As the United States and Russia teeter toward a new Cold War, it is paramount to reflect on the lessons of the old one. The danger of accidental war in a world bristling with nuclear weapons was one of the factors that made the old Cold War so perilous. Over a series of cold November nights in 1983, that danger was higher than at any time since the Cuban missile crisis—and the Reagan administration didn’t have a clue.
The British historian and filmmaker Taylor Downing’s new book, 1983: The World at the Brink, is the most readable version to date of an episode that holds lessons for today. During the nadir of Soviet-American relations in the early 1980s, the Reagan administration’s tough foreign policy and massive military buildup convinced the Soviet leadership that Washington might be preparing a preemptive nuclear strike against Moscow. Throughout 1983, an extraordinary succession of events ratcheted up the tension. In early November, NATO began an annual war game, Able Archer, designed to simulate a nuclear attack on Warsaw Pact targets. The Soviet response was unprecedented. Nuclear-capable bombers and Soviet fighter groups in East Germany and Czechoslovakia were placed on unusual levels of alert. All non-reconnaissance flights over Warsaw Pact territory were grounded. Soviet nuclear submarines raced for the protective cover of the Arctic ice.
Western leaders were largely unaware of Moscow’s reaction at the time and divided over its meaning after the fact. The CIA insisted the Soviets had been merely “rattling the pots and pans” to galvanize public opinion against the planned deployment of American Pershing II intermediate-range missiles in Western Europe. Yet Margaret Thatcher’s government, which was receiving information from a KGB double agent at the Soviet Embassy in London, urgently warned Washington of the danger. Diplomatic eminence George Kennan described the mood in 1983 as having “the unfailing characteristics of a march toward war.” As former secretary of defense Robert Gates admitted, the world may have been on the brink of nuclear war and not even known it. After years of debate in the intelligence community, a highly classified review of all materials held by US intelligence agencies, commissioned in 1990 by President George H.W. Bush’s Foreign Intelligence Advisory Board, concluded the same thing.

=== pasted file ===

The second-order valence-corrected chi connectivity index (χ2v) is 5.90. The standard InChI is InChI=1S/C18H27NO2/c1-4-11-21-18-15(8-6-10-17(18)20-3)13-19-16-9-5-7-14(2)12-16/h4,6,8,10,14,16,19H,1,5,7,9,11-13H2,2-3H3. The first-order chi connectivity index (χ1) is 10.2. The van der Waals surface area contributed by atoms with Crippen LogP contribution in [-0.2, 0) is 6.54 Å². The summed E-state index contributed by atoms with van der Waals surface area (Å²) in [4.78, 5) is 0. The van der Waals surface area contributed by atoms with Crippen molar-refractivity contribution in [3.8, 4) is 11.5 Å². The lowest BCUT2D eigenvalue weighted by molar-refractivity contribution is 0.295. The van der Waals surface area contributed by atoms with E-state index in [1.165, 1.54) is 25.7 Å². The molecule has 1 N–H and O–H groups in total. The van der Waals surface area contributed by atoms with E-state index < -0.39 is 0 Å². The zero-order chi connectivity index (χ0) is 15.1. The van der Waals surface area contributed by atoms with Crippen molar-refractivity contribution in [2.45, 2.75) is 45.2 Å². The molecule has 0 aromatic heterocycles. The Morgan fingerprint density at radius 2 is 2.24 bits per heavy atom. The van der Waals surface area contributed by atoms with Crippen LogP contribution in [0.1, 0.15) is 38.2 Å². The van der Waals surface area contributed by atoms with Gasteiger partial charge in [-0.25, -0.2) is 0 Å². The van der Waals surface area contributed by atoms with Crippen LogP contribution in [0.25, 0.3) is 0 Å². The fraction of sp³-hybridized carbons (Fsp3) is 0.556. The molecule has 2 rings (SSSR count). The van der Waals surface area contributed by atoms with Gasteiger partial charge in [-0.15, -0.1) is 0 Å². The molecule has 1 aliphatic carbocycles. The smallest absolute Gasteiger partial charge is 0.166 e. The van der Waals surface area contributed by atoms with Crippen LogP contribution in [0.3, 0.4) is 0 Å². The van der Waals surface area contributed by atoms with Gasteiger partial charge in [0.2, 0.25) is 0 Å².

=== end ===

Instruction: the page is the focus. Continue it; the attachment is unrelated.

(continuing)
Downing first came across a few fleeting references to Able Archer while working with the producers Jeremy Isaacs and Pat Mitchell on the acclaimed CNN Cold War TV series in 1998. Cold War went on to win a prestigious Peabody Award, but Downing couldn’t put the Able Archer crisis out of his mind. “The whole story stuck with me, partly because it just seemed extraordinary that the Soviets could have misinterpreted the situation and actually believed they would come under attack, and partly because no one in the West picked up on this,” he says. But without more evidence, Downing was in limbo.